fixed-caged-ladderGuidelines about Cages

Caged ladders are used as a precaution for buildings that have ladders on the exterior. OSHA has a number of regulations when it comes to ladder cages. Whether or not a ladder needs a cage depends on the height of the ladder, the height of the building, and a number of other factors. The cages are designed to protect the person climbing, but they are not always very successful.

How Cages can be Dangerous

Cages are supposed to protect the operator and keep him or her safe while climbing. While the Cage does keep the operator from falling directly from the top of the ladder all the way to the ground, there are often other issues. For example, if the operator slips, he or she will end up bouncing back and forth inside the cage until the ground is reached. This bouncing has caused numerous bruises and broken bones. In fact, I’ve actually heard ladders with a cage called a the cheese grater because of the injuries that happen. Another risk of the cage and other exterior ladders is that anyone can walk up and climb them, creating a huge liability.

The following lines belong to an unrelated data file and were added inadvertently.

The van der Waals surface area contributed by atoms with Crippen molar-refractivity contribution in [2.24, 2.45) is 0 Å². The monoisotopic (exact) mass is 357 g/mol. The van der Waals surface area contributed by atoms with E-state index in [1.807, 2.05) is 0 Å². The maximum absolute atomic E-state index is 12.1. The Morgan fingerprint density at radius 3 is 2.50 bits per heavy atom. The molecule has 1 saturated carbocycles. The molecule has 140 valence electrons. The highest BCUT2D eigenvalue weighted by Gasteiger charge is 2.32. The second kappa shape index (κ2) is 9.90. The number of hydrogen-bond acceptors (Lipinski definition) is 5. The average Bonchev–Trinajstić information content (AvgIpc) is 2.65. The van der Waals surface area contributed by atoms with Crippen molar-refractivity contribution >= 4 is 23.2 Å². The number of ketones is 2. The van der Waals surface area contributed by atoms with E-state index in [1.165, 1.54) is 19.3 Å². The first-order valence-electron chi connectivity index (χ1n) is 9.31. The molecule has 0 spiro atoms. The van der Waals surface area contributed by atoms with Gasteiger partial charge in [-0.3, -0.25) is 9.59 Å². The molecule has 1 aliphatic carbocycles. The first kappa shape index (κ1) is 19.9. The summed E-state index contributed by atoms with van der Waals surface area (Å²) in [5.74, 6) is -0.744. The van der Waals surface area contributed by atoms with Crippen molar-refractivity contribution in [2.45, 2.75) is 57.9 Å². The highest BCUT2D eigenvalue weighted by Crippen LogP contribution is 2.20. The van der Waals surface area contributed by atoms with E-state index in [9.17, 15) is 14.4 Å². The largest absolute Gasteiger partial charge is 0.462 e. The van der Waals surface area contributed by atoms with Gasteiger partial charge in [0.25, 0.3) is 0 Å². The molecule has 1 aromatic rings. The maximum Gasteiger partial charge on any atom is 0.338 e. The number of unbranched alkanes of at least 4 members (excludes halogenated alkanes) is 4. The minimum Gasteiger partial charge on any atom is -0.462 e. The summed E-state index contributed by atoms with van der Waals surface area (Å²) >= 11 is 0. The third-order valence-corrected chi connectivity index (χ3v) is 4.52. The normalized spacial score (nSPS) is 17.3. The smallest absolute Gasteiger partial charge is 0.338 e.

Better Solutions to Cages

Believe it or not, there is another solution to the caged ladder. Many businesses need a ladder on the outside for convenience reasons so. Little Giant has created a safer option. The LedgeLock Roof Mount can be secured to any roof. Then, an extension ladder from Little Giant with the Claw can easily and safely connect to the LedgeLock. The Claw is weigh-activated and helps the operator work safely. When the work is done, the ladder is stored and the LedgeLock stays on the roof for next time. The danger of the fixed ladder is gone, as is the danger of the cage. I’ve looked for other solutions to the caged ladder, but so far this is the best one I’ve heard of.

In reality, Caged ladders can be quite dangerous. Let’s take the necessary precautions to be safer and to help those around us be safer too.